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REVIEW: Our world and beyond

October 07, 2013


Sometimes it takes a small, independent publisher to put together a collection that showcases the brightest minds writing contemporary science fiction today. Jurassic London is that small press, and The Lowest Heaven is their latest anthology, released as a tie-in to the ‘Visions of the Universe’ exhibition set up by the Royal Observatory in Greenwich. Seventeen stories, each as different from the other as the planets in the solar system they are related to, each just as intriguing. Commissioned from writers from all over the world, each story is a unique, unexpected perspective on our solar system.

Science fiction stories about space may sound ubiquitous, agrees one of the editors of The Lowest Heaven, Jared Shurin, who says “arguably that’s the oldest and most frequently-revisited aspect of the genre.” What sets The Lowest Heaven apart, though, is that this is an anthology “inspired by space — a book that talks about how what’s out there affects us; how it is still, and will always be, relevant to literature and art.”

In a quirky, effective add-on to the stories, the editors Shurin and Anne Perry have selected images from the archives of the National Maritime Museum. Working alongside Marek Kukula, the public astronomer for the Royal Observatory, they have found gorgeous antique slides, hand-painted cards, even a vintage cartoon to place alongside each story. Using the solar system as the structure for The Lowest Heaven allowed the editors to “stay ‘close’ (celestially-speaking) so that [they’d] have access to the largest possible range of art and photography from their archives.”

The stories vary in theme, tone and subject matter, though each maintains a high quality of language, regardless of the style of the writer. The very first story, ‘Golden Apple’ by Sophia McDougall, sets the perfect tone for the anthology, beginning with a couple who steal solid sunlight in a desperate attempt to save their unwell daughter. The consequences, of course, are unimaginable — but make complete sense when they happen. From the sun onwards, each story explores a different and surprising aspect of science fiction: Alistair Reynold’s ‘A Map of Mercury’ examines artists in the light of post-humanism; the idea of highly advanced modified humans is used well by Kameron Hurley when writing of replication in ‘Enyo-Enyo’, and by Lavie Tidhar, whose story, ‘Only Human’, is a wonderful tale of love, friendship and loss, set amongst augmented humans running mind-meld democracies. In fact, almost every story warrants a mention here, though some do stand out more than others. James Smythe’s ‘The Grand Tour’ is a successful post-apocalyptic story featuring Voyager 1, Maria Dahvana Headly’s powerful, frightening ‘The Krakatoan’ is the perfect way to feature Earth in this selection, even though Shurin admits that when putting together the compilation, the editors had thought “Earth was going to be the trickiest story (thematically) and [they] felt that readers would expect a lot from it.” But ‘The Krakatoan’ is the perfect choice — an atmospheric story about “the inspiration — and terror — that comes from standing on Earth and looking outwards.”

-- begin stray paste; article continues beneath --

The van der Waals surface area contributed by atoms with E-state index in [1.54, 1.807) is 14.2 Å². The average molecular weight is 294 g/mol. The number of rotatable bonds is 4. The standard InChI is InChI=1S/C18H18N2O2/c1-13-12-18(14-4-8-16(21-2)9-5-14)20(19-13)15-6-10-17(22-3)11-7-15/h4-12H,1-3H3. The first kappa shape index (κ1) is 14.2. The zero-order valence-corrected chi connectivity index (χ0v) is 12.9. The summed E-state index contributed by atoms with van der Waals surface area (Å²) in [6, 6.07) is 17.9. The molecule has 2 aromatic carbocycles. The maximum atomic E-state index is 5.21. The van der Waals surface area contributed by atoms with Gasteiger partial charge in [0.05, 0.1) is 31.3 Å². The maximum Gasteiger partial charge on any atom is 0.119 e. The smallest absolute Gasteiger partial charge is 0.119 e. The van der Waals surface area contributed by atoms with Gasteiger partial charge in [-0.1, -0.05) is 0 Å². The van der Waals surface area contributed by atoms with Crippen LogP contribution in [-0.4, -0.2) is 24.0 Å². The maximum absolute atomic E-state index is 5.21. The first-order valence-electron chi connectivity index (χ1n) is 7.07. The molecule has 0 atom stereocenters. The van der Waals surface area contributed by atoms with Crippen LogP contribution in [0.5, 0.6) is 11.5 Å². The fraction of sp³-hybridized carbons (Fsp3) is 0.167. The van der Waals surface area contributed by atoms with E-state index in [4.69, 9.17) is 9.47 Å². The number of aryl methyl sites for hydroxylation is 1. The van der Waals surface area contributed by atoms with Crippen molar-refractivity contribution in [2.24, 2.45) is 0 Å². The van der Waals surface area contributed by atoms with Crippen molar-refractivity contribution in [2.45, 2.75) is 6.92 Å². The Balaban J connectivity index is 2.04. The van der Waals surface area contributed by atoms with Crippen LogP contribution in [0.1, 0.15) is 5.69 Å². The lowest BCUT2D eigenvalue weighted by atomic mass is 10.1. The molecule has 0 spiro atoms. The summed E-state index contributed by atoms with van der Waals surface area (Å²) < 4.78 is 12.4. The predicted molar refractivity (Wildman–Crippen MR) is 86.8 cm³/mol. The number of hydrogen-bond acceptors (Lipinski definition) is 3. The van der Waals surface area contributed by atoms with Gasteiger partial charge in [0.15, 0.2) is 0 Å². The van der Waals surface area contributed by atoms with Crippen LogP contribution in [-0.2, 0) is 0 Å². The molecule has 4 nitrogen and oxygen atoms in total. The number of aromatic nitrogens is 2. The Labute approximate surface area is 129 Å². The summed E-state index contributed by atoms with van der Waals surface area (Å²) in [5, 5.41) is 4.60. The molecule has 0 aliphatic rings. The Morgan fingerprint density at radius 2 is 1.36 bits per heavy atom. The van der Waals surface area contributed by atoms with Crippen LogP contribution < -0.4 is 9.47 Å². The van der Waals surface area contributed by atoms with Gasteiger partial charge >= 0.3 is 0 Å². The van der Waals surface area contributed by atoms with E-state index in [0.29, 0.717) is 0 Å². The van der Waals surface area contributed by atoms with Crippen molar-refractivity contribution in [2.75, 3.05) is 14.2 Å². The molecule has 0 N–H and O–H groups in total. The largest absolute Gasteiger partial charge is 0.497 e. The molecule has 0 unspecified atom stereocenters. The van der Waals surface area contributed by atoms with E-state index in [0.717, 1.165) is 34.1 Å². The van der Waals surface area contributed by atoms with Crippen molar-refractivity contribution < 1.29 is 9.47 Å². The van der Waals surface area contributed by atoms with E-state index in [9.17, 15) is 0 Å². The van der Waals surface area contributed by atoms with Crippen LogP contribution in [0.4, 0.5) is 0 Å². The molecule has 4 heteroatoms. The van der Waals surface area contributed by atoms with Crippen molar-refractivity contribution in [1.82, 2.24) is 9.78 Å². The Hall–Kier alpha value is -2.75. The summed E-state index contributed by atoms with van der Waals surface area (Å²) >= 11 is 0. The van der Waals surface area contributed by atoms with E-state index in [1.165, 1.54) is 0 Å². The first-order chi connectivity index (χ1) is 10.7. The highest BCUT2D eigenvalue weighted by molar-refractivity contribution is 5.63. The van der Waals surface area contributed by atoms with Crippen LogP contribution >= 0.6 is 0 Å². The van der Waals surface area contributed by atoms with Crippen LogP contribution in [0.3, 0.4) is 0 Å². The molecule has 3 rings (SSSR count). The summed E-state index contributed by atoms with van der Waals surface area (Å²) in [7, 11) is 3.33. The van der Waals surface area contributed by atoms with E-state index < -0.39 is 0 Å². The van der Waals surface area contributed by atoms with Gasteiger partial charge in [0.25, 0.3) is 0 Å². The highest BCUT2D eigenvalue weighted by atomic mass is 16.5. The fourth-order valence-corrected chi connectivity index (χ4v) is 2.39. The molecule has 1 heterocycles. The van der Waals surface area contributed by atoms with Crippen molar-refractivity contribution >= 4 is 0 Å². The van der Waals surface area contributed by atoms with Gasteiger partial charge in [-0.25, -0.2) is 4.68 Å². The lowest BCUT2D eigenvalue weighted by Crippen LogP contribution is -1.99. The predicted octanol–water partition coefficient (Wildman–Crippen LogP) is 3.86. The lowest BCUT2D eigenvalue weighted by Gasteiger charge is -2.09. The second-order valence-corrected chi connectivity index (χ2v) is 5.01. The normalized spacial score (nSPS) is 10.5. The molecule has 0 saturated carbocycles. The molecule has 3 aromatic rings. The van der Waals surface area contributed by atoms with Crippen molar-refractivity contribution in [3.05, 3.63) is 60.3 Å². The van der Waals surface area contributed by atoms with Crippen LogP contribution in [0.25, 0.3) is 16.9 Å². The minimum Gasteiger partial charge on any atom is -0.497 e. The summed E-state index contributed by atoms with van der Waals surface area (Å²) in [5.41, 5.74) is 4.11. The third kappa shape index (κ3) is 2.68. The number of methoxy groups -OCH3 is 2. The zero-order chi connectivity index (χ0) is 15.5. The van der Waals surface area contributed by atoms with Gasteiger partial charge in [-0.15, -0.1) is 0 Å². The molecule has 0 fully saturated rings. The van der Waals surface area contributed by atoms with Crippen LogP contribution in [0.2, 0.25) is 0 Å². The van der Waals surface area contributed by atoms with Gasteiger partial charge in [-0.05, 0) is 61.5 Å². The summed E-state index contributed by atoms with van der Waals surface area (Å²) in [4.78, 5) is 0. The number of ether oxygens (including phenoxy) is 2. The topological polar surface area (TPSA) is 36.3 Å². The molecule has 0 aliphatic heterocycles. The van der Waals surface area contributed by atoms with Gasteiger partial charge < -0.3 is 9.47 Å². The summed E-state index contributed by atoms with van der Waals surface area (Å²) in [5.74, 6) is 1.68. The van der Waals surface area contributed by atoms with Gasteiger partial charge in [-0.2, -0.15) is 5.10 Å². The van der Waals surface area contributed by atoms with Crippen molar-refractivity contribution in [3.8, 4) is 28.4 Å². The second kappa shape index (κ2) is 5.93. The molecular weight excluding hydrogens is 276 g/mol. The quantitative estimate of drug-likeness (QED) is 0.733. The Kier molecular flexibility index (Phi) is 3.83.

My personal favourite in this anthology is South African writing duo S.L.Grey’s ‘We’ll Always Be There’. A great contemporary, entirely readable combination of funny, frightening and clever science fiction, this is the story of a pair of sisters sent away to Eros after their parents die, because harbouring orphans is considered an “unproductive use of Earth’s dwindling hospitable space”. Pluto and Sharon don’t get along, but their only other companions are a handful of other young women who, once in cryogenic storage, were “accidentally defrosted and brain-damaged”. Sharon is obsessed with Tyra Banks and America’s Next Top Model; Pluto with the idea that her parents could have lived had they given up Sharon. When the sisters are faced with a huge responsibility, it’s “time to be fierce and make the hard decision,” just as Tyra would have suggested.

The Lowest Heaven will appeal not just to fans of science fiction, but also to fans of science fact. Other than one or maybe two stories that don’t engage as much as the others (Adam Roberts’ ‘An Account of a Voyage...’ comes to mind as a little cold, even though it is clearly still ‘good’), this remains an astute selection by very bright and imaginative minds of stories that cover the range of science fiction, from the possibilities in post-apocalyptic ruined Earth to colonised planets, to aliens and alt-history scenarios.

Jurassic London have made a name for themselves putting together intelligent, interesting and very modern anthologies. Each writer they pick is a great representative of the vast range of science fiction writing right now. It is the brainchild of editors Shurin and Perry. As Shurin explains, “Two years ago, Anne and I caught word of an upcoming exhibit, ‘Apocalypse’, at Tate Britain. We talked about how it would be interesting to genre readers, and how it was a shame that there wasn’t a book or something to tie in. Given the lead time, no proper publisher would be able to get involved... so we took the plunge and set up an improper one.” The duo are also behind The Kitschies, the award known for recognising intelligent, progressive speculative and/or fantastic fiction. Previous Kitschies award winners include best-selling writers Lauren Beukes and China Mieville.

The Lowest Heaven (science fiction) Edited by Jared Shurin and Anne Perry Jurassic London ISBN 0957646216 380pp.